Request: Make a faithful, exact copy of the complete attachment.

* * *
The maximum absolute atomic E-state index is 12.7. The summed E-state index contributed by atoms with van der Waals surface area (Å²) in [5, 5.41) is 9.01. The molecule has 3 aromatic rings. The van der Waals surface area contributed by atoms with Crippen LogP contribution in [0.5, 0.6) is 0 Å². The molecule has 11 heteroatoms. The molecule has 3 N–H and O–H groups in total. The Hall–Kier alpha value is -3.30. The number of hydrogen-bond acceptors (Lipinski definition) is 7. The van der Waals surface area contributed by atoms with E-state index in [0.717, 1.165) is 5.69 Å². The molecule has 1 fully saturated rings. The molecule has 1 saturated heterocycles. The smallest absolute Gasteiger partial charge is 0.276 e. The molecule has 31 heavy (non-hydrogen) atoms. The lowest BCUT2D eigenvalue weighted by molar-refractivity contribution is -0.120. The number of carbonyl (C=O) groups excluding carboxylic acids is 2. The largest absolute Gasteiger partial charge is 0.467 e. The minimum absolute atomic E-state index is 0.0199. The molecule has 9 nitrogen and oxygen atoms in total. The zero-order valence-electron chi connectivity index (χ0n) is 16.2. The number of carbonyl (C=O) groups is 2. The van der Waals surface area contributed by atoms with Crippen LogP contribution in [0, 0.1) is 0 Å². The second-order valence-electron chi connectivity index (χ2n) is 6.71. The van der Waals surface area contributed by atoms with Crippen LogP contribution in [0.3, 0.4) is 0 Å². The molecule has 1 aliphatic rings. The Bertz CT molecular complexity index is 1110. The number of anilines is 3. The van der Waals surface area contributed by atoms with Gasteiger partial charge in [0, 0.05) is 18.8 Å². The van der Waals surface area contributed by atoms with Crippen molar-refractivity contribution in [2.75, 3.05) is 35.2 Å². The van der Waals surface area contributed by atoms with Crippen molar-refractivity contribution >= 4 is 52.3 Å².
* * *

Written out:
The maximum absolute atomic E-state index is 12.7. The summed E-state index contributed by atoms with van der Waals surface area (Å²) in [5, 5.41) is 9.01. The molecule has 3 aromatic rings. The van der Waals surface area contributed by atoms with Crippen LogP contribution in [0.5, 0.6) is 0 Å². The molecule has 11 heteroatoms. The molecule has 3 N–H and O–H groups in total. The Hall–Kier alpha value is -3.30. The number of hydrogen-bond acceptors (Lipinski definition) is 7. The van der Waals surface area contributed by atoms with E-state index in [0.717, 1.165) is 5.69 Å². The molecule has 1 fully saturated rings. The molecule has 1 saturated heterocycles. The smallest absolute Gasteiger partial charge is 0.276 e. The molecule has 31 heavy (non-hydrogen) atoms. The lowest BCUT2D eigenvalue weighted by molar-refractivity contribution is -0.120. The number of carbonyl (C=O) groups excluding carboxylic acids is 2. The largest absolute Gasteiger partial charge is 0.467 e. The minimum absolute atomic E-state index is 0.0199. The molecule has 9 nitrogen and oxygen atoms in total. The zero-order valence-electron chi connectivity index (χ0n) is 16.2. The number of carbonyl (C=O) groups is 2. The van der Waals surface area contributed by atoms with Crippen LogP contribution in [0, 0.1) is 0 Å². The second-order valence-electron chi connectivity index (χ2n) is 6.71. The van der Waals surface area contributed by atoms with Crippen LogP contribution in [0.3, 0.4) is 0 Å². The molecule has 1 aliphatic rings. The Bertz CT molecular complexity index is 1110. The number of anilines is 3. The van der Waals surface area contributed by atoms with Gasteiger partial charge in [0, 0.05) is 18.8 Å². The van der Waals surface area contributed by atoms with Crippen molar-refractivity contribution in [2.75, 3.05) is 35.2 Å². The van der Waals surface area contributed by atoms with Crippen molar-refractivity contribution >= 4 is 52.3 Å².